Recently, as I may have mentioned, I’ve been reading Henry David Thoreau’s Walden; an account of his time living deliberately in a cabin in the woods. I used to have a cabin in the woods and although I wasn’t legally permitted to live there, I did stay there quite deliberately. My days in the woods were times of living slowly; of contemplating, thinking, writing and walking. It taught me a lot about what I take for granted; about what I can and can’t do without. Above all it taught me to value water: when all you have is a five-gallon container which needs to be filled from a tap a hundred yards away, you learn to treasure every drop of the stuff.
Thoreau includes meticulous accounts in Walden, of how much it cost him to raise his barn and plant his crops; how much it cost him to live there once he’d settled in. It’s a little different in rural Leicestershire where my cabin was already ‘raised’ so I had to buy it as well as paying ground rent twice a year for services such as water and use of the toilet block. There were no shops nearby, which also taught me to value what I had, especially during those times when I was up there without a car.
But the one thing I couldn’t live without was money. And there’s the rub: plenty of people have tried, but those who succeeded the best were either able to survive at a very basic level, or those who started off with a great deal of land in the first place. I did once know some rather hippyish people who maintained that money comes to those who believe; and that if you have faith you can simply reach out and pluck money from the air.
I have to report that for a while one of these people ended up living in a horse box in a field…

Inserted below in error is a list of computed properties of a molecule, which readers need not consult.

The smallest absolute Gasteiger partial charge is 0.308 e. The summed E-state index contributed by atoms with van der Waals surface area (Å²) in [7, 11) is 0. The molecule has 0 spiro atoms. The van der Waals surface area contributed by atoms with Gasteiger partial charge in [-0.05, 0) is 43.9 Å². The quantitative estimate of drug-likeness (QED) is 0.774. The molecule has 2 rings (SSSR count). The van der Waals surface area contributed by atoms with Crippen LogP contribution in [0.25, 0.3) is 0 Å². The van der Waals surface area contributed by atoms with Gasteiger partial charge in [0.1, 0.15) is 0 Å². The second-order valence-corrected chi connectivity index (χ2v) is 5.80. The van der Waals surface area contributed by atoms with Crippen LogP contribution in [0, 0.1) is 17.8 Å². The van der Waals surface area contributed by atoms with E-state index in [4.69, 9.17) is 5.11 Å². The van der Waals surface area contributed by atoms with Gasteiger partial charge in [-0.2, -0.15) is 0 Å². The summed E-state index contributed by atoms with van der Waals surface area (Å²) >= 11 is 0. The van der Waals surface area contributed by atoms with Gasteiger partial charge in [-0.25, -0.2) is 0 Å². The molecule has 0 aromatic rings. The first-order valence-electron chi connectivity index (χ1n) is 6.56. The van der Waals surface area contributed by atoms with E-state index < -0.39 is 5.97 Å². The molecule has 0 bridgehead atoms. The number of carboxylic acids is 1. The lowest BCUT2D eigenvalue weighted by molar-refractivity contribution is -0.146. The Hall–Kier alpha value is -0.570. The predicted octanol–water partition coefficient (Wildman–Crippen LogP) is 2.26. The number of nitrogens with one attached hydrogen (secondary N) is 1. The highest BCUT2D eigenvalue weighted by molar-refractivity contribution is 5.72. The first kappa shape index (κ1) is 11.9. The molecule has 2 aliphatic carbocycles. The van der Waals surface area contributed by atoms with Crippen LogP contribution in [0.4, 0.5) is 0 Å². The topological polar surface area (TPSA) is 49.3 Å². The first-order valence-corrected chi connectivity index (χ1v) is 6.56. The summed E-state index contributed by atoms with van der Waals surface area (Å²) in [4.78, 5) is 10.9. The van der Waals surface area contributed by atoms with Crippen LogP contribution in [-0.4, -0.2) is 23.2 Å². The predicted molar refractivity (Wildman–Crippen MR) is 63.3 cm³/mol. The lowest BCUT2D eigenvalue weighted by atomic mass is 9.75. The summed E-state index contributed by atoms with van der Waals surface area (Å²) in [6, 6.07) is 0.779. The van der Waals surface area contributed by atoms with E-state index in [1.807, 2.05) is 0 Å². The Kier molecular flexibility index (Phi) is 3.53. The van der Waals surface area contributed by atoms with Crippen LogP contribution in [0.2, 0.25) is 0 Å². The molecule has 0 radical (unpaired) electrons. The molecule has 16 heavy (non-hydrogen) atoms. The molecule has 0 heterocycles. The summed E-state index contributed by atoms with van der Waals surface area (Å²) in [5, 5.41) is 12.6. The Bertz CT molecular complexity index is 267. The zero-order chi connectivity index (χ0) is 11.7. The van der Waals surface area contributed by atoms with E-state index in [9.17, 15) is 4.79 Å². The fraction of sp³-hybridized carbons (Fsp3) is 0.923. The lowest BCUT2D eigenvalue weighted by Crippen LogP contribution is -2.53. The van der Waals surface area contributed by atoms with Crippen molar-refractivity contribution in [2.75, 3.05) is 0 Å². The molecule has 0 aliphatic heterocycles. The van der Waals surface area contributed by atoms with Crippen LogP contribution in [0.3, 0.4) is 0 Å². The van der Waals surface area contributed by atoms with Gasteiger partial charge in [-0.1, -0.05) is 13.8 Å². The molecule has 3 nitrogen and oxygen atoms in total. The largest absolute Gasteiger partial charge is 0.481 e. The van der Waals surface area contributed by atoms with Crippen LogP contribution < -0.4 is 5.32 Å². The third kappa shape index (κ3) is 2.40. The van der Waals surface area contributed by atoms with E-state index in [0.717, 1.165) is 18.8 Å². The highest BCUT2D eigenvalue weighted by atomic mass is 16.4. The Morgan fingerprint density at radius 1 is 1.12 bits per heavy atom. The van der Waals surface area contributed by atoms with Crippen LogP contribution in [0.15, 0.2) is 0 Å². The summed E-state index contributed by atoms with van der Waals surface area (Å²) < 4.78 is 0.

Since deciding to write full-time I have had basically no income. Fortunately I am married, so I share my partner’s income. Unfortunately it isn’t very big. Fortunately we have generous friends and relatives (some of them) who help us. Unfortunately we can’t rely on that happening. And there are times when you find yourself at the bottom of a very dry pit.
But I chose this life. I could have stayed a teacher; I could have carried on running teacher training courses. Sure, I’d be miserable – but I’d have an income. The ones I feel sorry for are those who don’t have that choice: the homeless, the unemployed – or, these days, the slightly-employed: cleaners who have to get up at four to clean offices and get home before the children go to school. The disregarded. The despised. Because my life has two huge compensations: one, I’m happy doing what I’m doing – and two, there’s every chance that it will get better.
So do one thing this Christmas to help. Donate to a food bank. Buy the Big Issue. Offer a sandwich to a homeless person. Help out at a shelter. Or just smile at someone and wish them a happy Christmas.